fire, to within a short distance of the stone wall, when the fire became so terrific that I deemed it prudent to order the regiment down upon the ground, when the men fired incessantly until dark. Soon after, my left was broken and forced back to the battle line by a portion of the One hundred and twenty-sixth Regiment, which was falling back in some confusion. The right, composing six companies, I succeeded in firmly holding in position, although subjected to a most galling fire, until 7 o'clock, when I was ordered to retire.
Before leaving the field I collected all my wounded, also a few from other regiments, which I brought off.
The conduct of both officers and men was enthusiastic throughout.
The troops of my command, with but few exceptions, exhibited the coolness and daring of true soldiers, and, so far as I could observe, accomplished all that could be expected of them, under the circumstances.
I have to regret the loss of 2 brave officers, Captain Ryan, Company F, and Lieutenant Bruner, Company E, besides 7 other seriously wounded, with over 150 men killed and wounded.
WILLIAM B. SHAUT,
Lieutenant Colonel, Commanding One hundred and thirty-first Regiment.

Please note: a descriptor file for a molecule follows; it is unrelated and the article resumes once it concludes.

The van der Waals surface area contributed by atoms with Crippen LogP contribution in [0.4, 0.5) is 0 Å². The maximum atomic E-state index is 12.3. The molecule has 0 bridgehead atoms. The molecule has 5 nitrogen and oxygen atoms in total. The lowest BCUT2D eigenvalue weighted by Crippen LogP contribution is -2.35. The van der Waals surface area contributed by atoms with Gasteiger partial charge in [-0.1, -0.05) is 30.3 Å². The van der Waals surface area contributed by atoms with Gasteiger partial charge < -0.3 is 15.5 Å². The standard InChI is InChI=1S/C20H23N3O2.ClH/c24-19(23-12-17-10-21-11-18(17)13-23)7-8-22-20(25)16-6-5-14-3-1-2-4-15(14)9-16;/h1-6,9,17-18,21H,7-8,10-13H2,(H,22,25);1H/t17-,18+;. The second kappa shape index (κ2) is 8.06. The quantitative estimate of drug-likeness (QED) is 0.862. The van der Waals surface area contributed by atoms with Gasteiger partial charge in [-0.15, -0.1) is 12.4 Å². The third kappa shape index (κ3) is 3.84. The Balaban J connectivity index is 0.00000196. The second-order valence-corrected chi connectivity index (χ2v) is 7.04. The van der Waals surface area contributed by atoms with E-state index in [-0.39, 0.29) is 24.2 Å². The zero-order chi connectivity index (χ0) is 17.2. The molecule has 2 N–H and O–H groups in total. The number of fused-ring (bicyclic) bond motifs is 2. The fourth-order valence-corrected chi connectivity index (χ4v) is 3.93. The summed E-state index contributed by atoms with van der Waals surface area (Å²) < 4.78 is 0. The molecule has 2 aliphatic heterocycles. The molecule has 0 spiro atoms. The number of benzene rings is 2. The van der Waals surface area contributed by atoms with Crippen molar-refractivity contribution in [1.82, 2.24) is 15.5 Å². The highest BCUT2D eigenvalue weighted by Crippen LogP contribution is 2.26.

Commanding Second Brigade.
No. 205. Report of Colonel Franklin B. Speakman, One hundred and thirty-third Pennsylvania Infantry.
CAMP NEAR POTOMAC CREEK, VA., December 20, 1862.
COLONEL: I have the honor to report, in brief, the part of the One hundred and thirty-third Regiment Pennsylvania Volunteers took in the late engagements near Fredericksburg.
Between 2 and 3 p.m. on Saturday, the 13th instant, the regiment, in common with the other regiments of this brigade, was ordered to cross the river. This was successfully done, although the shells from the enemy's batteries were falling thick and fast around,a nd exploding over us. The river being safely crossed, I advanced my regiment, as commanded by you, through Fredericksburg, crossing the canal or race just outside of the city, and filing to the left, where,under cover of a small hill, line of battle was formed. The regiment was placed on the right, and in the advance, the fourth battalion (Colonel Allen's) being on our left. After the line of battle was formed, knapsacks were unsung, bayonets fixed, and we charged up and over the hill, about 250 yards, when we came upon a line of troops lying down. My men, not knowing that they should pass over this line, covered themselves as well as they could in the rear of this line. The troops in front neither advancing or retiring, and as a second charge was ordered from this point, I passed over them, and charged to the right of, and past, the brick house, to within about 50 yards of the stone wall, and to the left of the house, to the crest of the hill. These positions were held for one hour, under a most terrific fire from the enemy's infantry and artillery, until it became dusk, when I was ordered to withdraw, which I did, and reformed line of battle on right of road, and a little in rear of where our